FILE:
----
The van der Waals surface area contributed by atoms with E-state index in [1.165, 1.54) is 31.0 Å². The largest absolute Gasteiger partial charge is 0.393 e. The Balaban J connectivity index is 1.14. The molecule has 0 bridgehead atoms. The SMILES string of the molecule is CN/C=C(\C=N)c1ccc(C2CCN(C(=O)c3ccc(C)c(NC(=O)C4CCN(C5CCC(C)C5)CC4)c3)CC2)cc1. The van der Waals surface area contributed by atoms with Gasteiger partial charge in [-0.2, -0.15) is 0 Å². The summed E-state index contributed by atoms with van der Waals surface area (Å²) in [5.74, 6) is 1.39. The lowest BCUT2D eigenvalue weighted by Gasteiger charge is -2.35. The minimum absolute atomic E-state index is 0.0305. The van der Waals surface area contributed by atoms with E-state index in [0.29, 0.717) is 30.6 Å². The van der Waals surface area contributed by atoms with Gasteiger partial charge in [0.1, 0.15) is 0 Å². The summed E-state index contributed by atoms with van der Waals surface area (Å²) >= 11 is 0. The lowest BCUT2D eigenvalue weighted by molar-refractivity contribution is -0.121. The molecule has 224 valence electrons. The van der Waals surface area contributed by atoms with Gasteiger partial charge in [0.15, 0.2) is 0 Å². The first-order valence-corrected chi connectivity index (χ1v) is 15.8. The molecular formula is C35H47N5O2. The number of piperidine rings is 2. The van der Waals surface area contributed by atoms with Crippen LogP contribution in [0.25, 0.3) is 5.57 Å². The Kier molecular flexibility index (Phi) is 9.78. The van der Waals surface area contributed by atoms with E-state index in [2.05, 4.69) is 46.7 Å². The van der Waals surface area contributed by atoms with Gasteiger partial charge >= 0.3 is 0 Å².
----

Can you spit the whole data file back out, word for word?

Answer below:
The van der Waals surface area contributed by atoms with E-state index in [1.165, 1.54) is 31.0 Å². The largest absolute Gasteiger partial charge is 0.393 e. The Balaban J connectivity index is 1.14. The molecule has 0 bridgehead atoms. The SMILES string of the molecule is CN/C=C(\C=N)c1ccc(C2CCN(C(=O)c3ccc(C)c(NC(=O)C4CCN(C5CCC(C)C5)CC4)c3)CC2)cc1. The van der Waals surface area contributed by atoms with Gasteiger partial charge in [-0.2, -0.15) is 0 Å². The summed E-state index contributed by atoms with van der Waals surface area (Å²) in [5.74, 6) is 1.39. The lowest BCUT2D eigenvalue weighted by Gasteiger charge is -2.35. The minimum absolute atomic E-state index is 0.0305. The van der Waals surface area contributed by atoms with E-state index in [0.29, 0.717) is 30.6 Å². The van der Waals surface area contributed by atoms with Gasteiger partial charge in [0.1, 0.15) is 0 Å². The summed E-state index contributed by atoms with van der Waals surface area (Å²) >= 11 is 0. The lowest BCUT2D eigenvalue weighted by molar-refractivity contribution is -0.121. The molecule has 224 valence electrons. The van der Waals surface area contributed by atoms with Gasteiger partial charge in [0.15, 0.2) is 0 Å². The first-order valence-corrected chi connectivity index (χ1v) is 15.8. The molecular formula is C35H47N5O2. The number of piperidine rings is 2. The van der Waals surface area contributed by atoms with Crippen LogP contribution in [0.25, 0.3) is 5.57 Å². The Kier molecular flexibility index (Phi) is 9.78. The van der Waals surface area contributed by atoms with E-state index in [2.05, 4.69) is 46.7 Å². The van der Waals surface area contributed by atoms with Gasteiger partial charge >= 0.3 is 0 Å².